Fake degrees have made the news again.
It was reported recently (Free Malaysia Today, The Star) that The Malaysian Anti-Corruption Commission (MACC) had arrested three suspects, aged 30 to 34, for being involved in a syndicate that sold fake academic certificates.
The syndicate had charged between RM2,000 and RM16,000 for fake diplomas, degrees and Master’s degrees from local private institutions and could produce these fakes within a week. The MACC also stated that this has raised concerns surrounding the possible involvement of the staff of the affected tertiary institutions.
At Verity Intelligence, we help organizations, big or small, to identify any falsities in a person’s CV. We help our customers to verify potential (as well as existing) employees, partners and vendors by screening an individual’s background which includes financial status, criminal and work history and others. A common red-flag that we often discover, are individuals with fake degrees.
Over the years, we have found people from all walks of life lying about their academic achievements. We’ve come across dishonest ‘doctors’ and ‘engineers’ that have put people’s lives at risk. People have trusted them with their health and the integrity of infrastructures. One fake doctor’s misdiagnosis to a patient could cause permanent damage or even death, while one unskilled engineer is all you need to bring down an entire building!
So, why is this happening so frequently? Can anything be done to reverse this?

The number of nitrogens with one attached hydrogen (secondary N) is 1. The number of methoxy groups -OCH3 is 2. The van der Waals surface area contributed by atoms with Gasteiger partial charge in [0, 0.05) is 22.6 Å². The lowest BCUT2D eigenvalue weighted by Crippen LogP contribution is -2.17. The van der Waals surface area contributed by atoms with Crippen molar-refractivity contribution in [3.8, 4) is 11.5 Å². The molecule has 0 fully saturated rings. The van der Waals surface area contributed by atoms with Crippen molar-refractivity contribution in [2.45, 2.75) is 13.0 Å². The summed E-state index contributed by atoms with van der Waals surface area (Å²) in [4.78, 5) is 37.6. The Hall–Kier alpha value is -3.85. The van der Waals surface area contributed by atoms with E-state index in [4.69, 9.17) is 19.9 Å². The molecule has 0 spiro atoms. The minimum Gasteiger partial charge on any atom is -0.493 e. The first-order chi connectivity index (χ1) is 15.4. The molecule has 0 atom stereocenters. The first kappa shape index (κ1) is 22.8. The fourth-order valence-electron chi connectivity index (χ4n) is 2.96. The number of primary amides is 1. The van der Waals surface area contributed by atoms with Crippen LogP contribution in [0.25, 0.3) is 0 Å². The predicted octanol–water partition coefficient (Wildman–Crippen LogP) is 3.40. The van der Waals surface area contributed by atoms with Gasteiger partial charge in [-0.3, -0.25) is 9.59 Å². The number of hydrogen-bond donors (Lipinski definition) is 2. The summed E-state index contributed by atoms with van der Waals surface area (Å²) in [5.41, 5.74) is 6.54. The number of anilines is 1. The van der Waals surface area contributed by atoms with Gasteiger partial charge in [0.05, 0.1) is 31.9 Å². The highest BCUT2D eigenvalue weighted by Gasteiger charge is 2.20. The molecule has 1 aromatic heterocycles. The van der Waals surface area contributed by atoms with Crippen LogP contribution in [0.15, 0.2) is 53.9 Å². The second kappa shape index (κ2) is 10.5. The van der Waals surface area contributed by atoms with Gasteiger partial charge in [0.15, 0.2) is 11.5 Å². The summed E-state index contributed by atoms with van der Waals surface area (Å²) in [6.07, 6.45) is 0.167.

A possible reason could be due to cultural pressures. Asian cultures often equate academic qualification with success, which leads some people to desperation in trying to live up to unrealistic expectations.
Furthermore, nowadays most jobs, even labour-intensive ones have a minimum requirement of a diploma. Gone are the days where people could get a job with minimal schooling.
Perhaps academic qualifications should not be the only qualities that employees and employers look out for. Essential qualities for a society’s workforce such as integrity, attitude and aptitude should also be valued as highly, if not more so, than academic success.
Integrity was the missing quality among the sellers and buyers of fake degrees. And if our society had given more credit to individuals with higher moral integrity, rather than just academic success, then there would be less dishonesty and less fake degrees.
To those who feel pressured to succeed: Do not despair. There are many roads to success, and an academic certificate is not the be-all-and-end-all for you. Instead, stay principled, work hard, do the right thing and be true to yourself.
After all, as the ‘doctor’ and ‘engineer’ have learnt, dishonesty is definitely not the best policy.
Want to know more about the issue of fake degrees? View our collection of past articles surrounding topic by clicking here. For more information about Verity Intelligence and background screening, stay tuned to our website at verityintel.com.